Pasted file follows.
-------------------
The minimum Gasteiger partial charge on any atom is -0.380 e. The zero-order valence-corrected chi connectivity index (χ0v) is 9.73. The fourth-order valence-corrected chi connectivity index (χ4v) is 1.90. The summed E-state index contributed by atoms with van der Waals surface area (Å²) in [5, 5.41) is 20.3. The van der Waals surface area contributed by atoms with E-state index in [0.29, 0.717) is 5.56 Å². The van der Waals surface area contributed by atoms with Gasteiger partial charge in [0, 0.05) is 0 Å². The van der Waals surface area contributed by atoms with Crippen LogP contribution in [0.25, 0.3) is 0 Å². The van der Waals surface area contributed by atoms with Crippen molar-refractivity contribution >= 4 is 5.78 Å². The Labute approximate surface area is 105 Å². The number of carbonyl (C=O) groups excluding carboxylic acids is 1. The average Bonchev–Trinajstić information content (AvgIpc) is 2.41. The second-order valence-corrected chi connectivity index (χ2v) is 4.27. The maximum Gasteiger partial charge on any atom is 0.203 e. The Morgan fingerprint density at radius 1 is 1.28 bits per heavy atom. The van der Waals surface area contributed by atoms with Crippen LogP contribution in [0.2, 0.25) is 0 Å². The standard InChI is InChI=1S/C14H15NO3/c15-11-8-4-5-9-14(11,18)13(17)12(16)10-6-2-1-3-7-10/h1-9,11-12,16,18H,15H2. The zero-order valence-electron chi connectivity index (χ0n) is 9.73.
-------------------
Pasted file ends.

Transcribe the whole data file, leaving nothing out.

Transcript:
The minimum Gasteiger partial charge on any atom is -0.380 e. The zero-order valence-corrected chi connectivity index (χ0v) is 9.73. The fourth-order valence-corrected chi connectivity index (χ4v) is 1.90. The summed E-state index contributed by atoms with van der Waals surface area (Å²) in [5, 5.41) is 20.3. The van der Waals surface area contributed by atoms with E-state index in [0.29, 0.717) is 5.56 Å². The van der Waals surface area contributed by atoms with Gasteiger partial charge in [0, 0.05) is 0 Å². The van der Waals surface area contributed by atoms with Crippen LogP contribution in [0.25, 0.3) is 0 Å². The van der Waals surface area contributed by atoms with Crippen molar-refractivity contribution >= 4 is 5.78 Å². The Labute approximate surface area is 105 Å². The number of carbonyl (C=O) groups excluding carboxylic acids is 1. The average Bonchev–Trinajstić information content (AvgIpc) is 2.41. The second-order valence-corrected chi connectivity index (χ2v) is 4.27. The maximum Gasteiger partial charge on any atom is 0.203 e. The Morgan fingerprint density at radius 1 is 1.28 bits per heavy atom. The van der Waals surface area contributed by atoms with Crippen LogP contribution in [0.2, 0.25) is 0 Å². The standard InChI is InChI=1S/C14H15NO3/c15-11-8-4-5-9-14(11,18)13(17)12(16)10-6-2-1-3-7-10/h1-9,11-12,16,18H,15H2. The zero-order valence-electron chi connectivity index (χ0n) is 9.73.